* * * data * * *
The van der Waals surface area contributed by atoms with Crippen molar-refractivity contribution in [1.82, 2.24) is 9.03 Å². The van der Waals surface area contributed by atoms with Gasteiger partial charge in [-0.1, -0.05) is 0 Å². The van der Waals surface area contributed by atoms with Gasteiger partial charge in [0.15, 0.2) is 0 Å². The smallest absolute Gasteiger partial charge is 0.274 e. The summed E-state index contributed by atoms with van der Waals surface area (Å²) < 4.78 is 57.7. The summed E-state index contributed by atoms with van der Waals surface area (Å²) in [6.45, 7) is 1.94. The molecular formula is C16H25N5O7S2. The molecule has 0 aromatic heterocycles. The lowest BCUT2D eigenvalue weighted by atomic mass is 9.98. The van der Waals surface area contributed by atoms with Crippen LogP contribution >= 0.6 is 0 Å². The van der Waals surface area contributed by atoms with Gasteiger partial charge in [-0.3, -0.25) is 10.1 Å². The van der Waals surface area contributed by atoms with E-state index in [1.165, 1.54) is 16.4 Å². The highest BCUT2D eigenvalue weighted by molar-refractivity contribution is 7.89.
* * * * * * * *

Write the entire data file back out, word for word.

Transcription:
The van der Waals surface area contributed by atoms with Crippen molar-refractivity contribution in [1.82, 2.24) is 9.03 Å². The van der Waals surface area contributed by atoms with Gasteiger partial charge in [-0.1, -0.05) is 0 Å². The van der Waals surface area contributed by atoms with Gasteiger partial charge in [0.15, 0.2) is 0 Å². The smallest absolute Gasteiger partial charge is 0.274 e. The summed E-state index contributed by atoms with van der Waals surface area (Å²) < 4.78 is 57.7. The summed E-state index contributed by atoms with van der Waals surface area (Å²) in [6.45, 7) is 1.94. The molecular formula is C16H25N5O7S2. The molecule has 0 aromatic heterocycles. The lowest BCUT2D eigenvalue weighted by atomic mass is 9.98. The van der Waals surface area contributed by atoms with Crippen LogP contribution >= 0.6 is 0 Å². The van der Waals surface area contributed by atoms with Gasteiger partial charge in [-0.3, -0.25) is 10.1 Å². The van der Waals surface area contributed by atoms with E-state index in [1.165, 1.54) is 16.4 Å². The highest BCUT2D eigenvalue weighted by molar-refractivity contribution is 7.89.